Marshmallow use while Breastfeeding
Medically reviewed by Drugs.com. Last updated on Dec 5, 2020.
Marshmallow Levels and Effects while Breastfeeding
Summary of Use during Lactation
Marshmallow (Althaea officinalis) root contains polysaccharide mucilage composed L-rhamnose, D-galactose, D-galacturonic acid, and D-glucuronic acid. Topical marshmallow preparations have been advocated for treating sore, cracked nipples and breast pain. Orally, marshmallow is a purported galactogogue, and is included in some proprietary mixtures promoted to increase milk supply; however, no scientifically valid clinical trials support this use. Galactogogues should never replace evaluation and counseling on modifiable factors that affect milk production.[4,5] No data exist on the excretion of any components of marshmallow into breastmilk or on the safety and efficacy of marshmallow in nursing mothers or infants. Marshmallow is generally well tolerated in adults, with allergic reactions reported rarely. Marshmallow is "generally recognized as safe" (GRAS) in amounts found in foods by the U.S. Food and Drug Administration. Although no data exist on the safety of marshmallow root during breastfeeding, it is unlikely to be harmful to the breastfed infant.
Dietary supplements do not require extensive pre-marketing approval from the U.S. Food and Drug Administration. Manufacturers are responsible to ensure the safety, but do not need to prove the safety and effectiveness of dietary supplements before they are marketed. Dietary supplements may contain multiple ingredients, and differences are often found between labeled and actual ingredients or their amounts. A manufacturer may contract with an independent organization to verify the quality of a product or its ingredients, but that does not certify the safety or effectiveness of a product. Because of the above issues, clinical testing results on one product may not be applicable to other products. More detailed information about dietary supplements is available elsewhere on the LactMed Web site.
Maternal Levels. Relevant published information was not found as of the revision date.
Infant Levels. Relevant published information was not found as of the revision date.
Effects in Breastfed Infants
A small manufacturer-sponsored, double-blind, randomized study compared Mother's Milk tea (Traditional Medicinals, Sebastopol, CA) to lemon verbena tea in exclusively breastfeeding mothers with milk insufficiency. Each Mother's Milk tea bag contained an unspecified amount of marshmallow root as well as several other herbs. Mothers were instructed to drink 3 to 5 cups of tea daily. No differences were seen between groups in infant digestive, respiratory, dermatological, and other maternal-reported adverse events. No differences were seen in the growth parameters of the breastfed infants between the two groups.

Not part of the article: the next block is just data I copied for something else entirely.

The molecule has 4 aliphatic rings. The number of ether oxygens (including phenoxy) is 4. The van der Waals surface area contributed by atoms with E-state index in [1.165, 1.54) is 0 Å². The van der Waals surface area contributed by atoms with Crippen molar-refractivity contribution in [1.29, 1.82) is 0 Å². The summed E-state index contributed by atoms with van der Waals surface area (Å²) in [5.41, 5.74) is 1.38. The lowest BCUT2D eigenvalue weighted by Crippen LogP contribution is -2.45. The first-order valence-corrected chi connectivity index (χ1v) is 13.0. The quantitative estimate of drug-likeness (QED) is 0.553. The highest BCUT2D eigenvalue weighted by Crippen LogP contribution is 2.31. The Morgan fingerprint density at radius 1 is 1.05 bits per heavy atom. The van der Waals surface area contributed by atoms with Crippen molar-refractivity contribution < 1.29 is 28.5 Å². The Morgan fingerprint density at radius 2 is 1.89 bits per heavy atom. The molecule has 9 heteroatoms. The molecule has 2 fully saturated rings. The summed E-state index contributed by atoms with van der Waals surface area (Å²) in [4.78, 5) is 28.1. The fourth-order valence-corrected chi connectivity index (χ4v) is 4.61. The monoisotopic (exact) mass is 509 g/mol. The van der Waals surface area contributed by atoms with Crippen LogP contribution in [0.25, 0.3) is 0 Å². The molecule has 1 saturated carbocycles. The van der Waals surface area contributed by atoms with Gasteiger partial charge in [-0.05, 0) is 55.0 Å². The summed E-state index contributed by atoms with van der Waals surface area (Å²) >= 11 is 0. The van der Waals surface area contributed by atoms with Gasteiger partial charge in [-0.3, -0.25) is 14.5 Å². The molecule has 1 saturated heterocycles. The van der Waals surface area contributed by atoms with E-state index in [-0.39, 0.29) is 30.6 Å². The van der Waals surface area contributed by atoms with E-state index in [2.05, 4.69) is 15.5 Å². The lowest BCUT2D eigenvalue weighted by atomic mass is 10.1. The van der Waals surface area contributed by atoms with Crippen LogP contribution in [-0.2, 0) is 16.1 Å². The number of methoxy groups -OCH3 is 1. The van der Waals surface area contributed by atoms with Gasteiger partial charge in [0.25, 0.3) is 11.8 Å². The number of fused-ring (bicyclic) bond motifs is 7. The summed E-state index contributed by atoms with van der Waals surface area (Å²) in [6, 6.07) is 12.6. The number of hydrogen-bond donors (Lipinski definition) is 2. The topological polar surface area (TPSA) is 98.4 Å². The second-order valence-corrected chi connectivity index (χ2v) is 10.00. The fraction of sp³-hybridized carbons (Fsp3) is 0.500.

Effects on Lactation and Breastmilk
Relevant published information was not found as of the revision date.
Stapleton H. The use of herbal medicine in pregnancy and labour. Part II: Events after birth, including those affecting the health of babies. Complement Ther Nurs Midwifery. 1995;1:165–7. [PubMed: 9456733]
Yarnell E. Botanical medicine in pregnancy and lactation. Altern Complement Ther. 1997;3(April):93–100.
Scott CR, Jacobson H. A selection of international nutritional and herbal remedies for breastfeeding concerns. Midwifery Today Int Midwife. 2005;75:38–9. [PubMed: 16320878]
Brodribb W. ABM Clinical Protocol #9. Use of galactogogues in initiating or augmenting maternal milk production, second revision 2018. Breastfeed Med. 2018;13:307–14. [PubMed: 29902083]
Breastfeeding challenges: ACOG Committee Opinion, Number 820. Obstet Gynecol. 2021;137:e42–e53. [PubMed: 33481531]
Wagner CL, Boan AD, Marzolf A, et al. The safety of Mother's Milk(R) Tea: Results of a randomized double-blind, controlled study in fully breastfeeding mothers and their infants. J Hum Lact. 2019;35:248–60. [PubMed: 30005170]
CAS Registry Number
Disclaimer: Information presented in this database is not meant as a substitute for professional judgment. You should consult your healthcare provider for breastfeeding advice related to your particular situation. The U.S. government does not warrant or assume any liability or responsibility for the accuracy or completeness of the information on this Site.
More about marsh mallow
Always consult your healthcare provider to ensure the information displayed on this page applies to your personal circumstances.